One-third of Acromegalic patients harbour microadenomas; at diagnosis,whereas most patients have pituitary macroadenomas (more than 10 mm), many of which extend beyond the confines of sella turcica resulting in visual loss and neurological deficits.

Two critical factors of importance in patient prognosis and chance for postoperative remission are adenoma size (more than 20 mm) and preoperative GH level (more than  50 ng/ml).

Acromegaly is a rare disorder that affects males and females in equal numbers. This disorder occurs in approximately 50 to 70 people per million. Diagnosis of Acromegaly may be difficult to make as the symptoms develop almost imperceptibly over several years. The diagnosis is made based on:

  1. Clinical features of Acral enlargement or Gigantism
  2. Hormone profile: Acromegaly should be diagnosed in the presence of a random GH of more than 0.4 μg/L and an elevated IGF-1 level and confirmed by GH that is unable to be suppressed to less than 1 μg/L after oral glucose tolerance test.
  3. Magnetic Resonance Imaging of Brain including Sella Physicians may test the blood for elevated levels of
  4. Additional tests may be performed to assess the extent of acromegaly in an individual including echocardiography to evaluate whether the heart is enlarged.
  5. Biochemistry: Hyperglycemia

The desire for surgical cure of Acromegaly, is greater because sustained secretion of Growth Hormone is physically deforming and eventually life threatening.


Acromegaly is often treated by a combination of surgery, medications and radiation therapy. No single therapeutic option is effective for everyone. An individual’s specific treatment plan will based on several factors including the size and location of the pituitary tumor; the presence or absence of certain ocular or neurological symptoms; an individual’s age and general health; and/or other elements. The goals of treatment in Acromegaly are:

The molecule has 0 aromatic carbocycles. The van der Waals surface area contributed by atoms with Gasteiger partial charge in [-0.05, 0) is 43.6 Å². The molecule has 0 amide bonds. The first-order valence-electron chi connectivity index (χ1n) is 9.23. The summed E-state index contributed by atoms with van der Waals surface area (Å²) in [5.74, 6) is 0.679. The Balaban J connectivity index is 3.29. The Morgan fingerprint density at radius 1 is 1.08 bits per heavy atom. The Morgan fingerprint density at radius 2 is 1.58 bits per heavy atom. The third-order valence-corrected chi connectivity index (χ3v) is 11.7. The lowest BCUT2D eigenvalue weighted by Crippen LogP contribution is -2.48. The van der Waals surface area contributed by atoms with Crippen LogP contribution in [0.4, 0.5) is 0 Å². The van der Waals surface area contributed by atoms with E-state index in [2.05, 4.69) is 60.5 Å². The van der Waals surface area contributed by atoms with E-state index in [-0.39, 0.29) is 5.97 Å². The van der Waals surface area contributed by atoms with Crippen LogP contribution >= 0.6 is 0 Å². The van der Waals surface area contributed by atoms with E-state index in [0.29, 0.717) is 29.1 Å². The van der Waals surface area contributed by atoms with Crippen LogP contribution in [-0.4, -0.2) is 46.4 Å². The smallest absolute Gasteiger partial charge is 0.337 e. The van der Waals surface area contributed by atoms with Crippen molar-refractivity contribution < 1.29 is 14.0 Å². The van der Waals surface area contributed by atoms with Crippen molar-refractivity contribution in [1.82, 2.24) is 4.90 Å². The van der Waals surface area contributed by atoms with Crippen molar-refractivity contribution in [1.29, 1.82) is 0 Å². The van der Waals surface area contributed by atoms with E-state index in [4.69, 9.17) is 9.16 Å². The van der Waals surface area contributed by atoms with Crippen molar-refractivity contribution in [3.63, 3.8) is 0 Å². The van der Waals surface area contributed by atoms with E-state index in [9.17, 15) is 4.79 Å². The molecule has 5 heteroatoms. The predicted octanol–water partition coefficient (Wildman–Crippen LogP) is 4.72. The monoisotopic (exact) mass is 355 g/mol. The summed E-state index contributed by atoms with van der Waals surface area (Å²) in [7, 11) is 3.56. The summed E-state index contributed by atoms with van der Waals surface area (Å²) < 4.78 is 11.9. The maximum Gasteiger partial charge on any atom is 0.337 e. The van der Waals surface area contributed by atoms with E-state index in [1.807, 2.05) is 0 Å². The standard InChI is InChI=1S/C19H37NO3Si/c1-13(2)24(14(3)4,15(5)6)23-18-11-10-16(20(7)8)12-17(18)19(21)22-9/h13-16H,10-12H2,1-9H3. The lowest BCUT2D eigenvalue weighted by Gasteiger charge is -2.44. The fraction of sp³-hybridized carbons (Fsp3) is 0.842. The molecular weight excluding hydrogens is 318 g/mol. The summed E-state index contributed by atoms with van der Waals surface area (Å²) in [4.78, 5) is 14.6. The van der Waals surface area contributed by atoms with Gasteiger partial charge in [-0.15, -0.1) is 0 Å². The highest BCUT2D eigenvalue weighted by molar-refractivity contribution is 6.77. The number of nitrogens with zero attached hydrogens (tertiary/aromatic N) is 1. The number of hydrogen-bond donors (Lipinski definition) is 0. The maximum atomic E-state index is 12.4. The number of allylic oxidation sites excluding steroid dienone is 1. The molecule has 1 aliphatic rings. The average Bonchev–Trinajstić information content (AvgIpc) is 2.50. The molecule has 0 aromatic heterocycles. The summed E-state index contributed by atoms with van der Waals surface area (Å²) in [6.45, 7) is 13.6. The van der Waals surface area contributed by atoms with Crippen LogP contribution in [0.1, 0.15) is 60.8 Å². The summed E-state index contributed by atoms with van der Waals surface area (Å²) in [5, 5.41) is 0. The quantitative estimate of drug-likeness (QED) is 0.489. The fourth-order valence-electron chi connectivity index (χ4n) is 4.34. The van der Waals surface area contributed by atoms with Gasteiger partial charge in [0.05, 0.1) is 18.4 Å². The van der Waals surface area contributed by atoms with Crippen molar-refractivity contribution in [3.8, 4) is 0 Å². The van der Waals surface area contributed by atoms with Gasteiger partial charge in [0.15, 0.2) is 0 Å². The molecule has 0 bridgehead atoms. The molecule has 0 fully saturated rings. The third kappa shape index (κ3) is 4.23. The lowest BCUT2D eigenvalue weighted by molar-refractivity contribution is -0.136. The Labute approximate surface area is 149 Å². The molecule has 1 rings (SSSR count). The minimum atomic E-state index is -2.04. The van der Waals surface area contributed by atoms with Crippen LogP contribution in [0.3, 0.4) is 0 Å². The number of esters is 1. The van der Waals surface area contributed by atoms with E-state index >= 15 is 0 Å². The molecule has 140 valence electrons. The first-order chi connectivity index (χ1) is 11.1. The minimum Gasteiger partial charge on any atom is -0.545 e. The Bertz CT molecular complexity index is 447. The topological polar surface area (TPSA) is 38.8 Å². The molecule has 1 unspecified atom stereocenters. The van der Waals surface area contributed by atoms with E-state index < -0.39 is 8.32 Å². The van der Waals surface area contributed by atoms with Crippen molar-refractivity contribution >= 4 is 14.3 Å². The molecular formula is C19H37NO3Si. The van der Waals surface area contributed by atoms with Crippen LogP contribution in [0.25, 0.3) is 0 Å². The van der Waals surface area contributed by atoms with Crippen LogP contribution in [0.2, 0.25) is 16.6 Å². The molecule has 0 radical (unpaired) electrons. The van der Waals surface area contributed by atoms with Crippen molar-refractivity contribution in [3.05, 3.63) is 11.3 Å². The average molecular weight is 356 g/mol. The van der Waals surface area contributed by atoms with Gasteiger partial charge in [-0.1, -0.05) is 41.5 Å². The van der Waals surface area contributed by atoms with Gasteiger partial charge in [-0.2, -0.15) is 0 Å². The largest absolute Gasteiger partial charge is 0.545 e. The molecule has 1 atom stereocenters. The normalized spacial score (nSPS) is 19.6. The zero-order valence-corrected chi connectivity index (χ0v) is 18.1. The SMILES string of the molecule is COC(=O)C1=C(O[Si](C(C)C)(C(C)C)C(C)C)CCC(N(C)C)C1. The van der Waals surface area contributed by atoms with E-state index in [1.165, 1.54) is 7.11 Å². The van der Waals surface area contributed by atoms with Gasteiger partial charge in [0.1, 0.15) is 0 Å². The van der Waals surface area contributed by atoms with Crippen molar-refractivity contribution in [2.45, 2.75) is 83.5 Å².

1. To return growth hormone levels to normal,
  2. To decrease the size of a pituitary adenoma (if present) thereby relieving pressure on the surrounding tissue,
  3. To maintain normal pituitary function, and reverse or improve associated symptom.

Acromegaly is usually treated by transsphenoidal surgery; a procedure in which all or part of a pituitary tumor is removed. Surgery often results in a rapid therapeutic response, immediately relieving pressure on surrounding brain structures and lowering growth hormone levels. When surgery is successful, soft tissue swelling may decrease in just a few days. Surgery is more effective in individuals with small tumors (microadenomas) than in those with large tumors (macroadenomas). Surgery may not successfully improve all symptoms (e.g., headaches may persist) and, in some cases, removal of the entire tumor may not be possible, resulting in growth hormone levels that remain too high.

Medical therapy is recommended in individuals in whom:

  1. Surgery in contraindicated,
  2. Surgery did not work or failed to return hormone levels to normal or
  3. Large tumors may require shrinkage before tumor decompression

Medications are often used to treat individuals with Acromegaly. These include:

  1. Somatostatin analogues including Octreotide and Lanreotide
  2. Growth hormone receptor antagonists such as Pegvisomant, and
  3. Dopamine antagonists like Cabergoline